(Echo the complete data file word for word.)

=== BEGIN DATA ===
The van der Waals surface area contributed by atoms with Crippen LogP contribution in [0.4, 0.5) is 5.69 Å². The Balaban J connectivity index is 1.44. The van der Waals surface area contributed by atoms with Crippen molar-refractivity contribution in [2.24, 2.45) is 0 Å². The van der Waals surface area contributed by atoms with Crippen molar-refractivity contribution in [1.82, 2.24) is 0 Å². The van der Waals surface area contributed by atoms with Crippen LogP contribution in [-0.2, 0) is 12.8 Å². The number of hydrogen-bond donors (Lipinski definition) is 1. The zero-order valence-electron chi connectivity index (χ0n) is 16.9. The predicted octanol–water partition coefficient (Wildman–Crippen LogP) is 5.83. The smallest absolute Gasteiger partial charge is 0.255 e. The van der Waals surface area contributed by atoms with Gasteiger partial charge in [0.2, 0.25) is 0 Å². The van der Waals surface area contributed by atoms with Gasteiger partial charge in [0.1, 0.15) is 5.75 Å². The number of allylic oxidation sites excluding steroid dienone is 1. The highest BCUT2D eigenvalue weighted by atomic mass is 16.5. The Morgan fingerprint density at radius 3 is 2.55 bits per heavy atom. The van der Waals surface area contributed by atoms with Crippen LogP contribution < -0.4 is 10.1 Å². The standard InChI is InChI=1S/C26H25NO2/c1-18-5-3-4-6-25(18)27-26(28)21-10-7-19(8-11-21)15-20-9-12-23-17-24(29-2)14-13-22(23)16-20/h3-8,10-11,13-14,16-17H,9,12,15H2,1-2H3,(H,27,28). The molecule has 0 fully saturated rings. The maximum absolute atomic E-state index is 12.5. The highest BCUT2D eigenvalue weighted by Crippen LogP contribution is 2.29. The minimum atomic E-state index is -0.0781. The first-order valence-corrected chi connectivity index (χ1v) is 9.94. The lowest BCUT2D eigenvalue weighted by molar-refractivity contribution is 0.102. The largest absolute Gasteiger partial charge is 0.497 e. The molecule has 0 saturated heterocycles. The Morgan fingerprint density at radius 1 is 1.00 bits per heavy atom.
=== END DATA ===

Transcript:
The van der Waals surface area contributed by atoms with Crippen LogP contribution in [0.4, 0.5) is 5.69 Å². The Balaban J connectivity index is 1.44. The van der Waals surface area contributed by atoms with Crippen molar-refractivity contribution in [2.24, 2.45) is 0 Å². The van der Waals surface area contributed by atoms with Crippen molar-refractivity contribution in [1.82, 2.24) is 0 Å². The van der Waals surface area contributed by atoms with Crippen LogP contribution in [-0.2, 0) is 12.8 Å². The number of hydrogen-bond donors (Lipinski definition) is 1. The zero-order valence-electron chi connectivity index (χ0n) is 16.9. The predicted octanol–water partition coefficient (Wildman–Crippen LogP) is 5.83. The smallest absolute Gasteiger partial charge is 0.255 e. The van der Waals surface area contributed by atoms with Gasteiger partial charge in [0.2, 0.25) is 0 Å². The van der Waals surface area contributed by atoms with Gasteiger partial charge in [0.1, 0.15) is 5.75 Å². The number of allylic oxidation sites excluding steroid dienone is 1. The highest BCUT2D eigenvalue weighted by atomic mass is 16.5. The Morgan fingerprint density at radius 3 is 2.55 bits per heavy atom. The van der Waals surface area contributed by atoms with Crippen LogP contribution < -0.4 is 10.1 Å². The standard InChI is InChI=1S/C26H25NO2/c1-18-5-3-4-6-25(18)27-26(28)21-10-7-19(8-11-21)15-20-9-12-23-17-24(29-2)14-13-22(23)16-20/h3-8,10-11,13-14,16-17H,9,12,15H2,1-2H3,(H,27,28). The molecule has 0 fully saturated rings. The maximum absolute atomic E-state index is 12.5. The highest BCUT2D eigenvalue weighted by Crippen LogP contribution is 2.29. The minimum atomic E-state index is -0.0781. The first-order valence-corrected chi connectivity index (χ1v) is 9.94. The lowest BCUT2D eigenvalue weighted by molar-refractivity contribution is 0.102. The largest absolute Gasteiger partial charge is 0.497 e. The molecule has 0 saturated heterocycles. The Morgan fingerprint density at radius 1 is 1.00 bits per heavy atom.